4 May 2020

5 new art books to inspire you at home

Without museums and art galleries to visit, a void of art and culture may be opening up in your life. Where do you derive inspiration and creativity from, even peace of mind, when you are confined to your home? To assist, I’ve compiled some of my favourite new art books to gain inspiration from in this disorientating age of social distancing. Even if you don’t plan on taking to the canvas or picking up a camera, these delightful editions might be just what you need to take your mind off things.


1.
Funny Weather: Art in an Emergency by Olivia Laing 
While not technically an art book in the sense that it isn’t illustrated, Olivia Laing’s new book of essays offers a timely understanding of art in times of crisis. Collecting essays, think pieces, profiles and her Frieze column of the same name on everyone from Jean-Michel Basquiat to David Bowie, Sally Rooney to Georgia O’Keefe, Funny Weather is the perfect read in a moment as unprecedented and befuddling as this. In particular, Laing’s thoughts on the function of art during great upheaval is a balm: “What it can do is serve as an antidote to times of chaos. It can be a route to clarity, and it can be a force of resistance and repair, providing new registers, new languages in which to think.”

Funny Weather: Art in an Emergency is out now from PanMacmillan.
From Handbook of the Spontaneous Other, 2020. Courtesy of the artist and MACK



2. 
Edward Hopper: A Fresh Look at Landscape
It’s unsurprising that American painter Edward Hopper became the unofficial artist of coronavirus-induced social distancing. Hopper, after all, has long been admired for his empty scenes of modern isolation: a woman sits upright in her bed and stares outwards, her face anguish-stricken; a man tends to the petrol pumps at a deserted filling station; a loner in a sad cloche hat stares into her coffee cup, and of course: a handful of strangers in a bar are observed through the glass from the blank darkness of a city street. Published in conjunction with an exhibition at Fondation Beyeler in Riehen, Switzerland, this catalogue gathers Hopper’s paintings, watercolours and drawings from the 1910s to the 1960s, with a focus on his singular depiction of landscape.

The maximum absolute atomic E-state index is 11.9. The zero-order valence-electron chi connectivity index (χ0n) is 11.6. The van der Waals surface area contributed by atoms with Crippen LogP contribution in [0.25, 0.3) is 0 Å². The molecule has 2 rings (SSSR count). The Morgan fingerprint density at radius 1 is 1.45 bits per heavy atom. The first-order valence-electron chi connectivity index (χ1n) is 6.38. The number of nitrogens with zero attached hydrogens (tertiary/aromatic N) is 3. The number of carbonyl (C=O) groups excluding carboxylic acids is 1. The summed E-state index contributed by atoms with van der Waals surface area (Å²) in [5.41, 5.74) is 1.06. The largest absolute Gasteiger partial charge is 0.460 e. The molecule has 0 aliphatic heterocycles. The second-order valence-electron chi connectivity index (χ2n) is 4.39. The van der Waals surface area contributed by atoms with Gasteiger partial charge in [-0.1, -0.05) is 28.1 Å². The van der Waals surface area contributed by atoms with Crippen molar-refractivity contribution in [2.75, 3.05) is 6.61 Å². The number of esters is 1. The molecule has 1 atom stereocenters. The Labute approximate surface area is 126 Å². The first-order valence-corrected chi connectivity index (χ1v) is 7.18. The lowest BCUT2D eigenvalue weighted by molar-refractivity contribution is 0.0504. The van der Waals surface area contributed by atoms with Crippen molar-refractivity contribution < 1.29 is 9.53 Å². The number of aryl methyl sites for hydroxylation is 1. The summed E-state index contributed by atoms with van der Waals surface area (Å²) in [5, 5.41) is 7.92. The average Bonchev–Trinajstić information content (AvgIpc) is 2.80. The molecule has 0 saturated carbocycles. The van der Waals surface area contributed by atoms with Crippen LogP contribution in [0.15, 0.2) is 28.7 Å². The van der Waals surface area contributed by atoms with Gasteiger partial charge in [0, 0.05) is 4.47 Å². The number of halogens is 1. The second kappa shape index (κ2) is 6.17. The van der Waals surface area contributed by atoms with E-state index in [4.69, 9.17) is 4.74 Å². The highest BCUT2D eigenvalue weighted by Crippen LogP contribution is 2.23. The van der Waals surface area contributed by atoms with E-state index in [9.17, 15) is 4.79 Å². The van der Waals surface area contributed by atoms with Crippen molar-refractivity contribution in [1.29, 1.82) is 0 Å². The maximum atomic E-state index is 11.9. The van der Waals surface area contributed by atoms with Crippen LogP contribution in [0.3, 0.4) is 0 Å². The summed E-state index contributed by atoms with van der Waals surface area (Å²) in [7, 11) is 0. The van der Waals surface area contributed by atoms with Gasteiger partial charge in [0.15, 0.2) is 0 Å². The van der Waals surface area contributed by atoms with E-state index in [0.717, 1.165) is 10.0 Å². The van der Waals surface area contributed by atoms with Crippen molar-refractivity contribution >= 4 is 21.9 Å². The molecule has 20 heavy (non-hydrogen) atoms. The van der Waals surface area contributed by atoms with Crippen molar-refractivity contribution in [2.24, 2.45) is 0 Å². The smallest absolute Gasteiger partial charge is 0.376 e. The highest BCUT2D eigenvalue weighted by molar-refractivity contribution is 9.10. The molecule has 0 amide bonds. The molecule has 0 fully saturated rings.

Edward Hopper: A Fresh Look at Landscape is out now from Hatje Cantz.


3.
Handbook of the Spontaneous Other by Aikaterini Gegisian
With this time indoors, the objects at our disposal can be a source of infinite comfort and even creativity. And without a world to explore outdoors—to photograph or paint from—collage might just be the ultimate art form for the self-isolating age. Handbook of the Spontaneous Other by Aikaterini Gegisian, out now from Mack Books, is a gorgeous catalogue of 59 collages craftily compiled from nature magazines, holiday brochures and vintage pornography. These research-driven collages put the consumerist world under the microscope by taking its pieces apart and reassembling them into strange and magnificent montages.

Handbook of the Spontaneous Other is now from Mack Books. 

   

4.
Hilma af Klint: Artist, Researcher, Medium 
In these surreal times, the meditative nature of art can offer some much needed solace. Swedish artist Hilma af Klint’s proto-abstractions in a beguiling palette of pink-tinged mauves, pale lemons and cloudy blues are the ideal art works to escape into now. Since a recent retrospective at the Guggenheim Museum in New York, af Klint (1862-1944) has experienced renewed interest, largely on account of the intriguing spiritual aspect of her work. This exhibition catalogue (which was made in conjunction with a new exhibition of af Klint’s work that was set to open at Moderna Museet Malmö, but is temporarily closed due to the coronavirus), explores from a myriad of perspectives how this abstract art pioneer connected with a higher level of consciousness through her painting. 

Hilma af Klint: Artist, Researcher, Medium is out now from Hatje Cantz



5.
Paul Mpagi Sepuya by Paul Mpagi Sepuya
As we navigate our physical as well as our mental interior worlds, American artist Paul Mpagi Sepuya’s studio-based portraits feel especially apt. Sepuya is known for his selfie-style photographs orchestrated in front of mirrors that call attention to the act of photographing and in doing so, the construction of subjectivity. Through his innovative use of mirrors, fragmentation and montage-style techniques, as well as the foregrounding of a black queer gaze, Sepuya deconstructs image-making as we know it. As many of his photographs feature his friends and collaborators, they are also poignant talismans of community and friendship, particularly at a time when we need it most. 

Paul Mpagi Sepuya is out now from Aperture.